Stroke in neonates and children is a rare but serious condition with an annual incidence of 1–13 per 100 000 at risk (Schoenberg et al. 1978; Broderick et al. 1993; Fullerton et al. 1979–98; Kothari et al. 1995). There are few acute management protocols in the literature, and even fewer randomised trials in the paediatric age group. This is in contrast with adult stroke where numerous trials have been undertaken, culminating in the FDA approval of tissue plasminogen activator (TPA) for ischaemic stroke up to 3 h from symptom onset.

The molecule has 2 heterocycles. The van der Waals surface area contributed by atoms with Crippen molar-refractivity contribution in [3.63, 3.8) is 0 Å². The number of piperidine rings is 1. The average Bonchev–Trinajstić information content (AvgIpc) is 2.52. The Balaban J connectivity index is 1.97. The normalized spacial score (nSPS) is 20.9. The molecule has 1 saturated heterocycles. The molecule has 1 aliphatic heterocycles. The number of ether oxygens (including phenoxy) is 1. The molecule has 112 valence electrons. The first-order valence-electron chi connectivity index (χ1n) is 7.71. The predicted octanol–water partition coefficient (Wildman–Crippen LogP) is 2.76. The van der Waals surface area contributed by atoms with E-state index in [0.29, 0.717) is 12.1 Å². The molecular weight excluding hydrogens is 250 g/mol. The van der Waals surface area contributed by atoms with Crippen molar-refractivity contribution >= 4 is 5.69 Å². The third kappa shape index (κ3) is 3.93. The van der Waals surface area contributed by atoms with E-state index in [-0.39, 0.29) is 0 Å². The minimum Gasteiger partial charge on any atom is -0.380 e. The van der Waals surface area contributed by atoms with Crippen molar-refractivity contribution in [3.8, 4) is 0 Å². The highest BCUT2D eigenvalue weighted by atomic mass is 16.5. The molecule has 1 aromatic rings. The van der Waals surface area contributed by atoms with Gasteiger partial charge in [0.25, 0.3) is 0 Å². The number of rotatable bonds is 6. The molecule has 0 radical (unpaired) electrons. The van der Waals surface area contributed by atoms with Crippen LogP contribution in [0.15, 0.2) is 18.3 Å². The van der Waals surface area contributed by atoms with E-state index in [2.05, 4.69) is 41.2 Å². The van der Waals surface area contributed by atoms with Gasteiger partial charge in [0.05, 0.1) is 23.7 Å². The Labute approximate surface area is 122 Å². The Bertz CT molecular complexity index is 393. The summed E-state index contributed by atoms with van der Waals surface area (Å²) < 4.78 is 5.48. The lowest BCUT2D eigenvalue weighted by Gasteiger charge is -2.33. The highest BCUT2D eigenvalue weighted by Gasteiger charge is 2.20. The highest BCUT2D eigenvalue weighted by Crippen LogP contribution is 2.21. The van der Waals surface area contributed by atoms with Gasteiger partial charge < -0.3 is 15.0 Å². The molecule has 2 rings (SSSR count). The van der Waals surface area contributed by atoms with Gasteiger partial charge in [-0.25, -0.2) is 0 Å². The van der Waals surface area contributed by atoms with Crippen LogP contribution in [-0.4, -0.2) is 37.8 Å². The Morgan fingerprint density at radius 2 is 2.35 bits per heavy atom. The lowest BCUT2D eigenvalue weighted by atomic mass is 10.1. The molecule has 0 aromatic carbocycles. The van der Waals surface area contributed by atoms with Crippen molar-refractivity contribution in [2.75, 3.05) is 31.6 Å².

Given the contribution of genetic and congenital factors, the causes of stroke in paediatric patients only partially overlap with those of adult stroke. Among children, one would anticipate that certain cerebral responses might be affected differently depending on, for example, whether the fontanelles were open or closed, in the latter case strokes perhaps more resembling the pathophysiological
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